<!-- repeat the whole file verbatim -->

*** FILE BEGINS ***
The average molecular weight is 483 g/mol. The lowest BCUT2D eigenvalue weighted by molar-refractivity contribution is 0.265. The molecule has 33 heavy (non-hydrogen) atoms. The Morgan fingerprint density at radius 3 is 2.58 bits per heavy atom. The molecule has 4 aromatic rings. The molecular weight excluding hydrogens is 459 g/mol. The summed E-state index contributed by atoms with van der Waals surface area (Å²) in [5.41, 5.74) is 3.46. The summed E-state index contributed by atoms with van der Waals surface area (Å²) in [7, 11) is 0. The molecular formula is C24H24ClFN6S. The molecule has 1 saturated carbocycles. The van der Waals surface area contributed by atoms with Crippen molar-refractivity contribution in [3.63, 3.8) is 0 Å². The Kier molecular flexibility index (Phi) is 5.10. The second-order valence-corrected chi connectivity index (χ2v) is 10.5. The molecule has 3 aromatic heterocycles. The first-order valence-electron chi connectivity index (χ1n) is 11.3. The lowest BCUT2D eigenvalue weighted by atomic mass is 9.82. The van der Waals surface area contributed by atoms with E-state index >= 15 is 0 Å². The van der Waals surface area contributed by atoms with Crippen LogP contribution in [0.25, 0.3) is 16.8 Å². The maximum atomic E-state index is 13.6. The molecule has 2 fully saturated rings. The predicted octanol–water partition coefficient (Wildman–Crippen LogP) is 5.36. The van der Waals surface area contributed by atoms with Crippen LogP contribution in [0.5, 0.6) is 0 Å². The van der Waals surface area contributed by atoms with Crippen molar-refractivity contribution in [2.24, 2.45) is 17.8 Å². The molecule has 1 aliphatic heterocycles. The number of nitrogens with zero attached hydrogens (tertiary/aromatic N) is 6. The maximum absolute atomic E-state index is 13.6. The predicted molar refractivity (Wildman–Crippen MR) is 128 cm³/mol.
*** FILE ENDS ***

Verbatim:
The average molecular weight is 483 g/mol. The lowest BCUT2D eigenvalue weighted by molar-refractivity contribution is 0.265. The molecule has 33 heavy (non-hydrogen) atoms. The Morgan fingerprint density at radius 3 is 2.58 bits per heavy atom. The molecule has 4 aromatic rings. The molecular weight excluding hydrogens is 459 g/mol. The summed E-state index contributed by atoms with van der Waals surface area (Å²) in [5.41, 5.74) is 3.46. The summed E-state index contributed by atoms with van der Waals surface area (Å²) in [7, 11) is 0. The molecular formula is C24H24ClFN6S. The molecule has 1 saturated carbocycles. The van der Waals surface area contributed by atoms with Crippen molar-refractivity contribution in [3.63, 3.8) is 0 Å². The Kier molecular flexibility index (Phi) is 5.10. The second-order valence-corrected chi connectivity index (χ2v) is 10.5. The molecule has 3 aromatic heterocycles. The first-order valence-electron chi connectivity index (χ1n) is 11.3. The lowest BCUT2D eigenvalue weighted by atomic mass is 9.82. The van der Waals surface area contributed by atoms with E-state index >= 15 is 0 Å². The van der Waals surface area contributed by atoms with Crippen LogP contribution in [0.25, 0.3) is 16.8 Å². The maximum atomic E-state index is 13.6. The molecule has 2 fully saturated rings. The predicted octanol–water partition coefficient (Wildman–Crippen LogP) is 5.36. The van der Waals surface area contributed by atoms with Crippen LogP contribution in [0.5, 0.6) is 0 Å². The van der Waals surface area contributed by atoms with Crippen molar-refractivity contribution in [2.24, 2.45) is 17.8 Å². The molecule has 1 aliphatic heterocycles. The number of nitrogens with zero attached hydrogens (tertiary/aromatic N) is 6. The maximum absolute atomic E-state index is 13.6. The predicted molar refractivity (Wildman–Crippen MR) is 128 cm³/mol.